The Baltimore Ravens just won the Super Bowl. I only watched the start of the game – American football doesn’t really interest me – but I picked up that their victory was unexpected. I suspected as much, because I haven’t ever heard of the Ravens, contrary to the Steelers or the Packers.

I read the Wiki page on the Super Bowl, and one thing I noticed is the rather even distribution of victories amongst teams, compared with sports such as the English championship in football (currently the Premier League), where Man U has won ten times in the least twenty years.

What factors determine the amount of institutional heritage in sports? I’ve no idea – do you?

Why registration of studies matter.

Recently, I linked to a petition, asking for signatures for the implementation of fixed protocols in clinical studies, such that all studies must be registered and all results reported, to avoid the “publication bias” problem, in which people only report findings that conform to some scheme of interest.
This matters for a number of reasons – it taints this wondrous human endeavour that we call science, but also for more pragmatic reasons, such as the fact that private medico firms use a lot of ressources trying to replicate scientific findings that might be the result of chance. To illustrate this, I’d like to tell you about two statistical concepts: significance and power (i).

A significant finding is one, which under some criterion is unlikely under the null hypothesis. Think about comparing two means m_1 and m_2, with the difference D = m_1-m_2. The null hypothesis is D = 0. This could be the height of girls and boys, and you wonder whether there is a systematic difference in their mean heights.
The thing is, when comparing their mean heights, you want to have some idea about whether or not the difference stems from random variation. Say, you could have sampled the tallest boys and the smallest girls by chance. The significance of your findings models this the assumptions of the null hypothesis – i.e., that there is no difference in reality. You run a test, and you find that the significance (p-value) of D is 0.04. This means that the chance of seeing a value of D as extreme (size of the absolute value) as this is 4%.
One thing you should know about significance: under the null (in a correctly designed RCT), it’s uniformly distributed on [0;1] – meaning that every value has the same point probability. This leads to the fact that even when there is no effect (no difference in mean heights, in the example above), one would still find a significant result from time to time by chance alone.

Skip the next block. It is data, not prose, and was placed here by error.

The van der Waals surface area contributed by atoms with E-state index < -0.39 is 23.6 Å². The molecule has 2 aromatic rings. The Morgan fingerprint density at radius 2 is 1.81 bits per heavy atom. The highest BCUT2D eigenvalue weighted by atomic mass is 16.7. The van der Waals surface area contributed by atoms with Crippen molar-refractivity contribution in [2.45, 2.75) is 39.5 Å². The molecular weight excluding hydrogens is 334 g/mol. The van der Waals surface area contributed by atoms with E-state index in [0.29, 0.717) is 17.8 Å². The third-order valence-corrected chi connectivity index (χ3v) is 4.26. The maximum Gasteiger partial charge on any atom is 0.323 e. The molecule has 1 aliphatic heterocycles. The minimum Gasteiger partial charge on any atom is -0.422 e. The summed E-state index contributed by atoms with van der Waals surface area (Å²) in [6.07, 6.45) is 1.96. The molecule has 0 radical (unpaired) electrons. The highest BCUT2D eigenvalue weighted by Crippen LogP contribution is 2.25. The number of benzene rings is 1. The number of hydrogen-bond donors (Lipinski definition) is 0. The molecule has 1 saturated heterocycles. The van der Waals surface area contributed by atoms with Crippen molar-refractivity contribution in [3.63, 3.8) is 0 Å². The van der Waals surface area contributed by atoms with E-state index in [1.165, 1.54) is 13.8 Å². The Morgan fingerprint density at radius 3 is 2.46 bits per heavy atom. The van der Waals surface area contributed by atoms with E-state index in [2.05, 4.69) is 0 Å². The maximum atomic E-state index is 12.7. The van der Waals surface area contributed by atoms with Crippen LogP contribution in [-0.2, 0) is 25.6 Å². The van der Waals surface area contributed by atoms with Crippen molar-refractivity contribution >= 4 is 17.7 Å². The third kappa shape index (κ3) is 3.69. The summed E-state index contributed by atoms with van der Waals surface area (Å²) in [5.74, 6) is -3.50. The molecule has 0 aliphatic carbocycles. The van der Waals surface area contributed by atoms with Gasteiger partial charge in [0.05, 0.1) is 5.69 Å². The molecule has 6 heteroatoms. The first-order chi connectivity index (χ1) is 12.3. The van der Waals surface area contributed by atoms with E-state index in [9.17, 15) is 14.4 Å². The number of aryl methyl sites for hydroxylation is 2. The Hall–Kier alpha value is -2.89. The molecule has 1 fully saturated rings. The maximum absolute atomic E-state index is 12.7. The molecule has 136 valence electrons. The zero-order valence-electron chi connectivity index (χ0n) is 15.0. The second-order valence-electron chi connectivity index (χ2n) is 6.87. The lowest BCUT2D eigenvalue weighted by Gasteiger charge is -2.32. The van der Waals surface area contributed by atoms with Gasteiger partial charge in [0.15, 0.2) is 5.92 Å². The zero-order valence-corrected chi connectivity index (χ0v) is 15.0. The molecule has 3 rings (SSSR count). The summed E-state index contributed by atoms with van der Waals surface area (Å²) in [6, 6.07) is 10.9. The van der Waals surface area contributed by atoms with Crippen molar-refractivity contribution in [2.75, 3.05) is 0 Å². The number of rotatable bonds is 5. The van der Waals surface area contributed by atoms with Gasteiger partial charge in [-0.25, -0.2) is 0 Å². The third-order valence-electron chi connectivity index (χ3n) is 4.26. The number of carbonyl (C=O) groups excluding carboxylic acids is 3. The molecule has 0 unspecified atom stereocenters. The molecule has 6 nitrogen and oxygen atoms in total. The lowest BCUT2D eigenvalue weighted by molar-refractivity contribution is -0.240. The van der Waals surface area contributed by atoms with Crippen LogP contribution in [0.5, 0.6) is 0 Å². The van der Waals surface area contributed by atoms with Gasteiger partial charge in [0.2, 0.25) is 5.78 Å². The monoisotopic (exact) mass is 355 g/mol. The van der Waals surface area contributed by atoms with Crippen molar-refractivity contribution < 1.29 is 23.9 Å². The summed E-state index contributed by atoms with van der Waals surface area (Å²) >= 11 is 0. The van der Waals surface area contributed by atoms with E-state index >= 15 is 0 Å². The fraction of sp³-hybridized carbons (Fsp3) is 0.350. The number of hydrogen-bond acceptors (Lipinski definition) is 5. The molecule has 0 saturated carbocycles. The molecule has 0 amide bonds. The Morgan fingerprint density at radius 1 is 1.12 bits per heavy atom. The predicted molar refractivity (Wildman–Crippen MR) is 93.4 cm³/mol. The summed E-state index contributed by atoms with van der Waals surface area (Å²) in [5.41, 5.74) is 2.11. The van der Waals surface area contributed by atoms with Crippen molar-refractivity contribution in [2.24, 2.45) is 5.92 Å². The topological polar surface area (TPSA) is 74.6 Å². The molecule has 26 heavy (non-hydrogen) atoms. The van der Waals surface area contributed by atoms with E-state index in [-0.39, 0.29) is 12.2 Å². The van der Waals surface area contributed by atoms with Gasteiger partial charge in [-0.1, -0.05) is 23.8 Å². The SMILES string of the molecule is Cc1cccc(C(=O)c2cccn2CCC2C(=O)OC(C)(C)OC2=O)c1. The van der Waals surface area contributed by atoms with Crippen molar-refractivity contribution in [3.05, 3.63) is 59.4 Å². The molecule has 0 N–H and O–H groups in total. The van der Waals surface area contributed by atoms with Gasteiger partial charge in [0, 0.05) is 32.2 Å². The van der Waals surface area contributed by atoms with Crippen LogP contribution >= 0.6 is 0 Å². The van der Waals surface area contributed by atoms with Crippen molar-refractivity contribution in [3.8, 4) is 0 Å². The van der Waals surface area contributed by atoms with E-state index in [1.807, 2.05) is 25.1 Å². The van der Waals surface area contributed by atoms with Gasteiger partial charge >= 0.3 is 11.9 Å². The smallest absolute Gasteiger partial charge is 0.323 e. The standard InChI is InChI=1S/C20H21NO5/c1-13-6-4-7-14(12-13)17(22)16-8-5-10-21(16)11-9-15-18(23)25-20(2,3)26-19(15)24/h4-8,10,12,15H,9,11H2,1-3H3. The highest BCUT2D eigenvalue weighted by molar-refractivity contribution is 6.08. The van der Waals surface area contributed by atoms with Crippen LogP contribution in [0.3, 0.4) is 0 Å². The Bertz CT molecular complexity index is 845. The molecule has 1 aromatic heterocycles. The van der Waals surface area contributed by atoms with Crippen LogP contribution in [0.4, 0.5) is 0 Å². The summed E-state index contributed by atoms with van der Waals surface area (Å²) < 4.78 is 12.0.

Power is not quite as intuitively understood, in my opinion, but it relates to the ability to detect an effect of a certain size: when you’re looking for a small effect, you need to look at more data points than if you’re looking at a large effect. Normally, in designing tests, you have a trade-off between significance and power: if you want to be very sure that you’re not picking up results by chance, you lose some of your ability to detect small effects. Think about this for a moment.The problem with clinical trials is the fact that if you test, say, 50 candidate drugs under a 5% significance criterion, you end up with a 92.3% chance of finding a significant effect of one of the drugs (0.923 = 1-0.95^50). This is itself not problematic: it’s a function of how our probability-based modeling of the real world, and things can be done about this (ii).The problem is: you’re the researcher in question, and you report the one drug that you found had a positive effect, without reporting the others. Why should you? They didn’t turn up significant results, did they? Then, your candidate drugs is picked up on, and more extensive testing is performed with larger sample sizes, etc. Maybe they can’t replicate your result, because it was the result of a multiple comparison problem.

Furthermore, when more research is performed into a field, you’ll see effect sizes shrink: because the pilot studies tend to be smaller than subsequent studies, they detect effects in the right tail of the effect distribution (iii). Having some central forms of registration for studies allow us to ponder all the evidence together: studies showing a significant effect, and studies not showing any effect. This allows practitioners to choose better options for patients, and it allows medico firms to concentrate their efforts on drugs where the data do seem to indicate promising aspect, instead of basing their efforts on statistical artifacts. A wise man proportions his belief to the evidence, as David Hume said. Let’s act as wise men and not proportion our belief to those bits of evidence that seem convenient to us.

 

(i) These are very elementary introductions. If you’re interested in a more rigourous approach, consult an introduction to mathematical statistics, such as Hogg, McKean & Craig. (ii) What to do about multiple comparisons problems is a matter of discussion: a modern response is to use a multilevel Bayesian modeling of the estimates.
(iii) One thing that is interesting is that research into the supermorbidity and -mortality of smokers do not seem to exhibit this pattern of shrinking effect sizes, which might suggest that studies don’t control for enough covariates.
http://www.amazon.com/Introduction-Mathematical-Statistics-Robert-Hogg/dp/0130085073